Rising liquidity issues in IL&FS are credit negative for Indian banks. As Moody's Investors Service shares, 'As of 31 March 2018, debts incurred by IL&FS in the form of bank loans accounted for around 0.5 per cent to 0.7 per cent of overall banking system loans.

We do not expect the exposure of any rated bank to exceed 2 per cent of its loan book.' It goes on to add, 'One particular asset challenge for banks in a potential IL&FS default comes from the company's complex corporate structure, which could result in high variation of ultimate losses across banks depending on where the banks' specific exposures lie.'

For instance, ITNL, which is the entity holding the group's transportation assets, was involved in 37 projects at the end of March 2018, as cited in the recent report by Moody's Investors Service.

These projects include a mix of operating assets and assets still under construction. Most of these projects are housed under separate subsidiaries. This implies that the eventual losses suffered by creditor banks in a default scenario could vary significantly and depend on the particular assets lodged within specific subsidiaries.

While the main shareholders of the group have a strong financial standing, none of them have so far publically declared commitment of any specific support.

What's next?
The company is reportedly confident that it has good assets in its possession, which can be monetised. Recent news reports suggested that the company will raise Rs 300 billion through asset sell. However, the senior official from IL&FS negates this claim, saying, 'Our immediate requirement is around Rs 6-7 billion. Meanwhile, we have plans to sell our assets and raise funds of around Rs 300 billion. But it will take 10 to 15 years.'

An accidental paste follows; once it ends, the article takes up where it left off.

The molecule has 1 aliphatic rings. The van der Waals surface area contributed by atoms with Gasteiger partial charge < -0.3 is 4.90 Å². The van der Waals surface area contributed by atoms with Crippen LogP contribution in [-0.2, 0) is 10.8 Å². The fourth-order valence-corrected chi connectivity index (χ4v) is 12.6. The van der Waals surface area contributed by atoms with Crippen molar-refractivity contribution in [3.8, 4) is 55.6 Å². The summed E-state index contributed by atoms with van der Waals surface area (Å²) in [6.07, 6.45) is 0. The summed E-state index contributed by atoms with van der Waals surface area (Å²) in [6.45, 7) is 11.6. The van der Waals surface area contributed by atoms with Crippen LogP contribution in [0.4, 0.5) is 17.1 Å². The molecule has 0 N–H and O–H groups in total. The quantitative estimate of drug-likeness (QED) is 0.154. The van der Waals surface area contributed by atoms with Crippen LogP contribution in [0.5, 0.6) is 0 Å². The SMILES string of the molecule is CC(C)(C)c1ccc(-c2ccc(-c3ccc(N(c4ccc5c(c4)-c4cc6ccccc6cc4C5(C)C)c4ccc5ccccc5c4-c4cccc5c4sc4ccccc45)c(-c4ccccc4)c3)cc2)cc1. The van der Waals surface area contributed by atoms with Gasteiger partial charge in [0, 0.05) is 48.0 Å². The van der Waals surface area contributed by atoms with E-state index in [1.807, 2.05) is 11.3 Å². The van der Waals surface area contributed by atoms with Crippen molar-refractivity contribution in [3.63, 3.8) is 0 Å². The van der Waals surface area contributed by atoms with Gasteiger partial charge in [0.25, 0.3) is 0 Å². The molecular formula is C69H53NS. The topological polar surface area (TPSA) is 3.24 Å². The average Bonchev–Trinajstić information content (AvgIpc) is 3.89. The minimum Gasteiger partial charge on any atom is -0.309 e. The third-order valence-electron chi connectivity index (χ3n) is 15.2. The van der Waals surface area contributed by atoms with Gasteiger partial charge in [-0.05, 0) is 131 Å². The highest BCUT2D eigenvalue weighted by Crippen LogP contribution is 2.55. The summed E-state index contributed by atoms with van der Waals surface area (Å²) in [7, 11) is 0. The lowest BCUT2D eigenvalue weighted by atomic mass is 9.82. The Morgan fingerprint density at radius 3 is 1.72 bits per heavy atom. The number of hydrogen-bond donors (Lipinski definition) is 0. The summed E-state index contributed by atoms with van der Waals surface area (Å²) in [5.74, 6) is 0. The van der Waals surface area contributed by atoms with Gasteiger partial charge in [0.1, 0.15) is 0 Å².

He goes on to share that, three years ago, there were some potential investors from the US, including Piramal from India, who were doing active diligence and wanted to buy stakes in the company. However, back then, one of the company's major shareholders was not in agreement, with the argument that IL&FS would get better valuation than what was offered by Piramal.

At ITNL's annual general meeting on September 4, it was reportedly discussed that with planned asset sales across the group of 25 projects across the roads and energy portfolios as well as some revenue-generating business verticals, the company plans to cut its own debt down to Rs 20-30 billion in the next six to nine months. According to a report by Nomura India, 'Our interaction with banks suggests that a good part of IL&FS Group would be sitting as standard assets for most banks, except for NPA recognition of a large power exposure of the group.'

Sharing its position on the IL&FS downgrade, Tata Mutual Funds has said, 'We are closely monitoring the liquidity position of the IL&FS group. The group is expected to raise Rs 80 billion by November 2018 through a combination of equity investment and debt funds from its shareholders. This is targeted to ensure the interim debt repayments to be timely.'

All considered, some people still believe that the IL&FS fiasco has been blown out of proportion - what remains to be seen is if IL&FS is too big to fail. However, if this is only the tip of the iceberg, the impact on banking, financing and funding in India is yet to be seen.

- Shriyal Sethumadhavan & Rahul Kamat